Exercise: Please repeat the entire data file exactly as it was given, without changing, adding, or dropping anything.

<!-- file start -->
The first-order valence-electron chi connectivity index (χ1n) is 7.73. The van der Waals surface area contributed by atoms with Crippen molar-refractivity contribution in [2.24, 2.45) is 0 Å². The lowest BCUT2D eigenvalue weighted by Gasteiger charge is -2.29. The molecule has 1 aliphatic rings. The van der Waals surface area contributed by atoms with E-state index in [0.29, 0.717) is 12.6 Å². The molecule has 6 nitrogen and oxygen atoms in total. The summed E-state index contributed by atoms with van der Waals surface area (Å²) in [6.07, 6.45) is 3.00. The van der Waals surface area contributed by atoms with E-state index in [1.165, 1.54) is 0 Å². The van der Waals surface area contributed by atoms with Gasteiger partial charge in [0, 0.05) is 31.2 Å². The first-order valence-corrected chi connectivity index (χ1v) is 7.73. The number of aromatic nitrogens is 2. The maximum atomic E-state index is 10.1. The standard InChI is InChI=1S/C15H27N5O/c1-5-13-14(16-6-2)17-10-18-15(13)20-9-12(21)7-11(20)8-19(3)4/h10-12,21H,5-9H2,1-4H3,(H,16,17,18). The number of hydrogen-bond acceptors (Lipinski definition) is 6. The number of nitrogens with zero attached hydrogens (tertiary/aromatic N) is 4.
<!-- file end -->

The first-order valence-electron chi connectivity index (χ1n) is 7.73. The van der Waals surface area contributed by atoms with Crippen molar-refractivity contribution in [2.24, 2.45) is 0 Å². The lowest BCUT2D eigenvalue weighted by Gasteiger charge is -2.29. The molecule has 1 aliphatic rings. The van der Waals surface area contributed by atoms with E-state index in [0.29, 0.717) is 12.6 Å². The molecule has 6 nitrogen and oxygen atoms in total. The summed E-state index contributed by atoms with van der Waals surface area (Å²) in [6.07, 6.45) is 3.00. The van der Waals surface area contributed by atoms with E-state index in [1.165, 1.54) is 0 Å². The van der Waals surface area contributed by atoms with Gasteiger partial charge in [0, 0.05) is 31.2 Å². The first-order valence-corrected chi connectivity index (χ1v) is 7.73. The number of aromatic nitrogens is 2. The maximum atomic E-state index is 10.1. The standard InChI is InChI=1S/C15H27N5O/c1-5-13-14(16-6-2)17-10-18-15(13)20-9-12(21)7-11(20)8-19(3)4/h10-12,21H,5-9H2,1-4H3,(H,16,17,18). The number of hydrogen-bond acceptors (Lipinski definition) is 6. The number of nitrogens with zero attached hydrogens (tertiary/aromatic N) is 4.